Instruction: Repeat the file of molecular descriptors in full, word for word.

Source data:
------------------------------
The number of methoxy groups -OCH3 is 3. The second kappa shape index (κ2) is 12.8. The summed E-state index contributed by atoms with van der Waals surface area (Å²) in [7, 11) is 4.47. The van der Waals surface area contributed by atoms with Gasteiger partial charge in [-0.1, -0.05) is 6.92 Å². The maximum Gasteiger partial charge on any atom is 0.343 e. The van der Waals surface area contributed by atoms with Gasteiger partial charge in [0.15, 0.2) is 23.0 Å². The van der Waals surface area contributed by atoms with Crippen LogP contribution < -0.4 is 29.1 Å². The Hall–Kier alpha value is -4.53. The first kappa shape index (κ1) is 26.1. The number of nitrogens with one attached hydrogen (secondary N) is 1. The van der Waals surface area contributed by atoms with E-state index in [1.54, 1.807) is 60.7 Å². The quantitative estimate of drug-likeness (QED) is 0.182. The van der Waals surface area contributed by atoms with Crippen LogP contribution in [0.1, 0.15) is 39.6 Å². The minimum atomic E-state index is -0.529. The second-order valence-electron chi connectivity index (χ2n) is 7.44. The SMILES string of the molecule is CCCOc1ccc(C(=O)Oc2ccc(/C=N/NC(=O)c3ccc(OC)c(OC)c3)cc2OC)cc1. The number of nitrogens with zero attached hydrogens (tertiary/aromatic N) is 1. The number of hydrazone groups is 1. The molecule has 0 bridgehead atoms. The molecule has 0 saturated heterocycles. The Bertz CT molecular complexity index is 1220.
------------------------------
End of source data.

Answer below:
The number of methoxy groups -OCH3 is 3. The second kappa shape index (κ2) is 12.8. The summed E-state index contributed by atoms with van der Waals surface area (Å²) in [7, 11) is 4.47. The van der Waals surface area contributed by atoms with Gasteiger partial charge in [-0.1, -0.05) is 6.92 Å². The maximum Gasteiger partial charge on any atom is 0.343 e. The van der Waals surface area contributed by atoms with Gasteiger partial charge in [0.15, 0.2) is 23.0 Å². The van der Waals surface area contributed by atoms with Crippen LogP contribution < -0.4 is 29.1 Å². The Hall–Kier alpha value is -4.53. The first kappa shape index (κ1) is 26.1. The number of nitrogens with one attached hydrogen (secondary N) is 1. The van der Waals surface area contributed by atoms with E-state index in [1.54, 1.807) is 60.7 Å². The quantitative estimate of drug-likeness (QED) is 0.182. The van der Waals surface area contributed by atoms with Crippen LogP contribution in [0.1, 0.15) is 39.6 Å². The minimum atomic E-state index is -0.529. The second-order valence-electron chi connectivity index (χ2n) is 7.44. The SMILES string of the molecule is CCCOc1ccc(C(=O)Oc2ccc(/C=N/NC(=O)c3ccc(OC)c(OC)c3)cc2OC)cc1. The number of nitrogens with zero attached hydrogens (tertiary/aromatic N) is 1. The number of hydrazone groups is 1. The molecule has 0 bridgehead atoms. The molecule has 0 saturated heterocycles. The Bertz CT molecular complexity index is 1220.